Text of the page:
Preferred Political Forces




Narayan Upadhyay


The results of the second phase of the local polls held quite successfully on June 28 have been coming thick and fast. The successful completion of the polls is an indicative of the fact that the Nepalese voters are very keen to cast their votes to elect their local representatives. The voting pattern of the second round of local polls has suggested that the largest number of voters of the country have given their mandate to the political forces with two basic principles- the one with democratic credentials and the another with communist ideals. The parties that have so far stood first, second and third belong to the parties embracing these very principles.


The Nepali Congress is the party that has largely been credited for embracing democratic principle and is regarded to be at the forefront of every political upheaval or change the nation has witnessed so far. The CPN-UML that has so far stood first in the local polls (both first and second round of polls) is the party founded on the communist ideals. This party has however undergone a sea-change in its ideals- it is not as hardcore a communist party as it used to be in the past.


Principally, it has embraced several of democratic values after joining the multiparty democratic polity. However, the party that has won the third position so far- the Maoist (Centre) is still regarded a hardcore communist that has yet to give up its hardcore communist principles.


Voters’ tilt


The inclination of the voters this time is clearly towards the parties that have embraced the democratic values. They have apparently rejected the hardcore communist and other forces that are receiving lifeline through their regional or ethnicity based politics. The Maoist (Centre) has been pushed to a distant third while the Madhes-centric and ethnic parties- Forum Loktantrik and Sanghiya Samajwadi Party have faced an uphill task in winning local elections at their own turfs in Madhes. The pro-royalist party- the RPP- too has been pushed aside by the voters as the party struggled hard during the local elections.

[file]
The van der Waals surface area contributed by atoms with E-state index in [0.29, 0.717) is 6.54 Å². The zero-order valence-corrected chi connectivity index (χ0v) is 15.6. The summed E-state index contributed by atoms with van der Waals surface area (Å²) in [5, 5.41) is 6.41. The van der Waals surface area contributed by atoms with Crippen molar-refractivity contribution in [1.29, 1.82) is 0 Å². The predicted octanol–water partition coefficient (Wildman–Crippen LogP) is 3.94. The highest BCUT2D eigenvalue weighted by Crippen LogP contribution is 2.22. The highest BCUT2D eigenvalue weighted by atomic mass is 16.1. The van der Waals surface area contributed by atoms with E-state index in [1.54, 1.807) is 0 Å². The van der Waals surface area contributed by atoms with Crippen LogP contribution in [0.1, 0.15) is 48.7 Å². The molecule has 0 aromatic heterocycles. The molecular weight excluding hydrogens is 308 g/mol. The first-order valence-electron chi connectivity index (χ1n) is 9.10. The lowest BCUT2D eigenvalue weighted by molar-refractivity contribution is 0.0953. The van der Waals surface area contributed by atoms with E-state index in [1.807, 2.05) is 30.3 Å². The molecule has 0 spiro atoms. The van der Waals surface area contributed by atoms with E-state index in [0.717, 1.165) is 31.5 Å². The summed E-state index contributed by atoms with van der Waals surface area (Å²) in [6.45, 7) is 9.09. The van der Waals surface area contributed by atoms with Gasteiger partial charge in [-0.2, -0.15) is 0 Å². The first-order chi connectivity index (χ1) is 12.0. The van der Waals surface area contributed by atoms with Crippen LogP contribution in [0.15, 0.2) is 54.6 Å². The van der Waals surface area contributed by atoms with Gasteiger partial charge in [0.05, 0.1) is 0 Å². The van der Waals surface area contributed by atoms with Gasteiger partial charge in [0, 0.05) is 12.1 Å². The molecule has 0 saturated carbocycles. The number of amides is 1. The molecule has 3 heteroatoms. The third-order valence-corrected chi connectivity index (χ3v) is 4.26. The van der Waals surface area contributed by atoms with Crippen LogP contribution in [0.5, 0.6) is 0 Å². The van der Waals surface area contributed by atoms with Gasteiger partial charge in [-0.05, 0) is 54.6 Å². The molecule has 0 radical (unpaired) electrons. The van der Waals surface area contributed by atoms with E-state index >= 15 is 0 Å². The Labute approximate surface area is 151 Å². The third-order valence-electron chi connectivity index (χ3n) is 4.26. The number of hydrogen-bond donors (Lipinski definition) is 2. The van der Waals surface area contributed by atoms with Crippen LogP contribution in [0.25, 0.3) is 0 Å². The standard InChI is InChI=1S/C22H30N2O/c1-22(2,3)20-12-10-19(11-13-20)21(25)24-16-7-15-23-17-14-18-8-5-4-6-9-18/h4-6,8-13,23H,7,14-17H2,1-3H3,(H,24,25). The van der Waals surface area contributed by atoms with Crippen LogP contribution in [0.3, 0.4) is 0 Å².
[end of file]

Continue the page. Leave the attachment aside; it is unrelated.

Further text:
Obviously, the voters have bestowed vital mandate to the two parties- the Nepali Congress, the largest party in the Legislature Parliament, and the UML, the second largest and the main opposition party. One should not fail to notice that the UML has emerged the winner over the largest party in the Parliament in the two phases of local polls. In a way, the UML has repeated the feat it had displayed during the local elections held 20 years ago in the nation. Then, the UML had swept the results throughout the nation pushing the Congress to the second position. However, this time, the margin of the winning over the Congress is thin.


According to an estimate based on the ongoing vote counting of the second round local polls, analysts say that the victory margin of the UML over the Congress would not extend beyond a maximum of 15 to 20 seats of total 334 local units. Though many had thought that the Congress would be a runaway winner in the second round local polls, there are reasons that have turned the UML into a leader in the local polls. The UML Chair's pro nationalist stance vis-à-vis Madhesi parties' general strike in the Terai region and the Indian blockade over the implementation of the new constitution are touted as the basic reason behind the UML winning over the hearts and minds of the considerable number of the educated voters.